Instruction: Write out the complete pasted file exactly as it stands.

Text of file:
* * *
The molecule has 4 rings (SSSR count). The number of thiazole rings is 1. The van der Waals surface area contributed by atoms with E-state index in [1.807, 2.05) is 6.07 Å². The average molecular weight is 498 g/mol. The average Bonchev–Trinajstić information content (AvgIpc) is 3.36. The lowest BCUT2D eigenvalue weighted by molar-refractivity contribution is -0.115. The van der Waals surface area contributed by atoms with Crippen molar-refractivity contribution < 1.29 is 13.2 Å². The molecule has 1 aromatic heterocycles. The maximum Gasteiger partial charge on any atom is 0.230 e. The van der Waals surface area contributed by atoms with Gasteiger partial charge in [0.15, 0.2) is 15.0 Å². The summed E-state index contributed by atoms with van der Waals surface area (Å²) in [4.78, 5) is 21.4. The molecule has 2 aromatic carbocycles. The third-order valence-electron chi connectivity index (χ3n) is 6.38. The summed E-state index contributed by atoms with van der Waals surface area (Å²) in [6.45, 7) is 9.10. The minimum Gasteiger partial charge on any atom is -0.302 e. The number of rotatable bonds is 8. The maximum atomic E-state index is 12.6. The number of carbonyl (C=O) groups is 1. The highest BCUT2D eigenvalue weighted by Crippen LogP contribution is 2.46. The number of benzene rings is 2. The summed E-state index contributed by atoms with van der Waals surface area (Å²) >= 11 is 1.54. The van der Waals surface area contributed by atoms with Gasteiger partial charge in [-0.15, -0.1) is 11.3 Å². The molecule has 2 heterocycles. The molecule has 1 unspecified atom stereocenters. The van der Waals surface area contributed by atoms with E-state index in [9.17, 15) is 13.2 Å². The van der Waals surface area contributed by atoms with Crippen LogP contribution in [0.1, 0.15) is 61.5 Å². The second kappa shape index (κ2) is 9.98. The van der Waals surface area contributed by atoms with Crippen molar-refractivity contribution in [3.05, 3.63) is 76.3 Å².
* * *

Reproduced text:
The molecule has 4 rings (SSSR count). The number of thiazole rings is 1. The van der Waals surface area contributed by atoms with E-state index in [1.807, 2.05) is 6.07 Å². The average molecular weight is 498 g/mol. The average Bonchev–Trinajstić information content (AvgIpc) is 3.36. The lowest BCUT2D eigenvalue weighted by molar-refractivity contribution is -0.115. The van der Waals surface area contributed by atoms with Crippen molar-refractivity contribution < 1.29 is 13.2 Å². The molecule has 1 aromatic heterocycles. The maximum Gasteiger partial charge on any atom is 0.230 e. The van der Waals surface area contributed by atoms with Gasteiger partial charge in [0.15, 0.2) is 15.0 Å². The summed E-state index contributed by atoms with van der Waals surface area (Å²) in [4.78, 5) is 21.4. The molecule has 2 aromatic carbocycles. The third-order valence-electron chi connectivity index (χ3n) is 6.38. The summed E-state index contributed by atoms with van der Waals surface area (Å²) in [6.45, 7) is 9.10. The minimum Gasteiger partial charge on any atom is -0.302 e. The number of rotatable bonds is 8. The maximum atomic E-state index is 12.6. The number of carbonyl (C=O) groups is 1. The highest BCUT2D eigenvalue weighted by Crippen LogP contribution is 2.46. The number of benzene rings is 2. The summed E-state index contributed by atoms with van der Waals surface area (Å²) >= 11 is 1.54. The van der Waals surface area contributed by atoms with Gasteiger partial charge in [-0.15, -0.1) is 11.3 Å². The molecule has 2 heterocycles. The molecule has 1 unspecified atom stereocenters. The van der Waals surface area contributed by atoms with E-state index in [9.17, 15) is 13.2 Å². The van der Waals surface area contributed by atoms with Crippen LogP contribution in [0.1, 0.15) is 61.5 Å². The second kappa shape index (κ2) is 9.98. The van der Waals surface area contributed by atoms with Crippen molar-refractivity contribution in [3.05, 3.63) is 76.3 Å².